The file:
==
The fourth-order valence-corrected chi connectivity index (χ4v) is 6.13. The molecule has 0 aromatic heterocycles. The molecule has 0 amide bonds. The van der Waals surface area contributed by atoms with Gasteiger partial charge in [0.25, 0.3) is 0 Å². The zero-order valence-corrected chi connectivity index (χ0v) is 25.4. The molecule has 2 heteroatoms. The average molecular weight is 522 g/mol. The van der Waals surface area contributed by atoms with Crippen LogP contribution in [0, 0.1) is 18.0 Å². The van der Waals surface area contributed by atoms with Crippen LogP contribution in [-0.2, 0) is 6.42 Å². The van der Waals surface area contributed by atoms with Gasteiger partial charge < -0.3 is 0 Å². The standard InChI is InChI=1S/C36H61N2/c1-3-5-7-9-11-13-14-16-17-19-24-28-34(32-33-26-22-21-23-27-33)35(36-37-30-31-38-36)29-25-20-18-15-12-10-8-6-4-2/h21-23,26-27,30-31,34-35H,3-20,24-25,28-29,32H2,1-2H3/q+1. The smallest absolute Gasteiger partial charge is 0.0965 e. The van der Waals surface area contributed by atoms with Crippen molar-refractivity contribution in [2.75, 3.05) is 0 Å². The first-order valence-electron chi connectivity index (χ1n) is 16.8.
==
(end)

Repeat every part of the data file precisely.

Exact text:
The fourth-order valence-corrected chi connectivity index (χ4v) is 6.13. The molecule has 0 aromatic heterocycles. The molecule has 0 amide bonds. The van der Waals surface area contributed by atoms with Gasteiger partial charge in [0.25, 0.3) is 0 Å². The zero-order valence-corrected chi connectivity index (χ0v) is 25.4. The molecule has 2 heteroatoms. The average molecular weight is 522 g/mol. The van der Waals surface area contributed by atoms with Crippen LogP contribution in [0, 0.1) is 18.0 Å². The van der Waals surface area contributed by atoms with Crippen LogP contribution in [-0.2, 0) is 6.42 Å². The van der Waals surface area contributed by atoms with Gasteiger partial charge < -0.3 is 0 Å². The standard InChI is InChI=1S/C36H61N2/c1-3-5-7-9-11-13-14-16-17-19-24-28-34(32-33-26-22-21-23-27-33)35(36-37-30-31-38-36)29-25-20-18-15-12-10-8-6-4-2/h21-23,26-27,30-31,34-35H,3-20,24-25,28-29,32H2,1-2H3/q+1. The smallest absolute Gasteiger partial charge is 0.0965 e. The van der Waals surface area contributed by atoms with Crippen molar-refractivity contribution in [2.75, 3.05) is 0 Å². The first-order valence-electron chi connectivity index (χ1n) is 16.8.